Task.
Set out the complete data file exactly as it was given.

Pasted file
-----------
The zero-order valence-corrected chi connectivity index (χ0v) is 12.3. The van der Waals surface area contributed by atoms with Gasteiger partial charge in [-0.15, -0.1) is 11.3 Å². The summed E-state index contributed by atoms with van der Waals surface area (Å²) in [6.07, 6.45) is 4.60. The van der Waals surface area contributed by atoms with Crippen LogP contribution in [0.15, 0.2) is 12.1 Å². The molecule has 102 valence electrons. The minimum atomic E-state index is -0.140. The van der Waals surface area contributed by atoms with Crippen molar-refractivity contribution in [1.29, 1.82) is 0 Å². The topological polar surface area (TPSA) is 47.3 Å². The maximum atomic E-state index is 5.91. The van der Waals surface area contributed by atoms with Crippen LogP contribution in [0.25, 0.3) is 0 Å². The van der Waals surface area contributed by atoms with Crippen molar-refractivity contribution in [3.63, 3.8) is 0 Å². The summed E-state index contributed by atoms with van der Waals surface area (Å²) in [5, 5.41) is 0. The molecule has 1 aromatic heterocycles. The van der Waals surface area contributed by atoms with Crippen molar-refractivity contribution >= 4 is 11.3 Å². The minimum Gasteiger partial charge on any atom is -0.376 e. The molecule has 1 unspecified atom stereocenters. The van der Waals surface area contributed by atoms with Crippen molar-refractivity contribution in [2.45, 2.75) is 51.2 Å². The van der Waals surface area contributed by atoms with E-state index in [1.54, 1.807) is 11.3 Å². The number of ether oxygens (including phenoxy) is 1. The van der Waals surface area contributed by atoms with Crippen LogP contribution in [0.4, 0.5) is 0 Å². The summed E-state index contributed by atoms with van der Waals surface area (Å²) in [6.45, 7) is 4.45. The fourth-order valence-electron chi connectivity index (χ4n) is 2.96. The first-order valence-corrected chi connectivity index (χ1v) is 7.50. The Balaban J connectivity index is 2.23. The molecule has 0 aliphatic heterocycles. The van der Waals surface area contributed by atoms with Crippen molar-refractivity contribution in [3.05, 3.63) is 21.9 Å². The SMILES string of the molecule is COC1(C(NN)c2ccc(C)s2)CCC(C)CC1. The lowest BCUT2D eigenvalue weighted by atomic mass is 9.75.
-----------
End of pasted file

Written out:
The zero-order valence-corrected chi connectivity index (χ0v) is 12.3. The van der Waals surface area contributed by atoms with Gasteiger partial charge in [-0.15, -0.1) is 11.3 Å². The summed E-state index contributed by atoms with van der Waals surface area (Å²) in [6.07, 6.45) is 4.60. The van der Waals surface area contributed by atoms with Crippen LogP contribution in [0.15, 0.2) is 12.1 Å². The molecule has 102 valence electrons. The minimum atomic E-state index is -0.140. The van der Waals surface area contributed by atoms with Crippen molar-refractivity contribution in [1.29, 1.82) is 0 Å². The topological polar surface area (TPSA) is 47.3 Å². The maximum atomic E-state index is 5.91. The van der Waals surface area contributed by atoms with Crippen LogP contribution in [0.25, 0.3) is 0 Å². The van der Waals surface area contributed by atoms with Crippen molar-refractivity contribution in [3.63, 3.8) is 0 Å². The summed E-state index contributed by atoms with van der Waals surface area (Å²) in [5, 5.41) is 0. The molecule has 1 aromatic heterocycles. The van der Waals surface area contributed by atoms with Crippen molar-refractivity contribution >= 4 is 11.3 Å². The minimum Gasteiger partial charge on any atom is -0.376 e. The molecule has 1 unspecified atom stereocenters. The van der Waals surface area contributed by atoms with Crippen molar-refractivity contribution in [2.45, 2.75) is 51.2 Å². The van der Waals surface area contributed by atoms with E-state index in [1.54, 1.807) is 11.3 Å². The number of ether oxygens (including phenoxy) is 1. The van der Waals surface area contributed by atoms with Crippen LogP contribution in [0.4, 0.5) is 0 Å². The summed E-state index contributed by atoms with van der Waals surface area (Å²) in [6.45, 7) is 4.45. The fourth-order valence-electron chi connectivity index (χ4n) is 2.96. The first-order valence-corrected chi connectivity index (χ1v) is 7.50. The Balaban J connectivity index is 2.23. The molecule has 0 aliphatic heterocycles. The van der Waals surface area contributed by atoms with Crippen molar-refractivity contribution in [3.05, 3.63) is 21.9 Å². The SMILES string of the molecule is COC1(C(NN)c2ccc(C)s2)CCC(C)CC1. The lowest BCUT2D eigenvalue weighted by atomic mass is 9.75.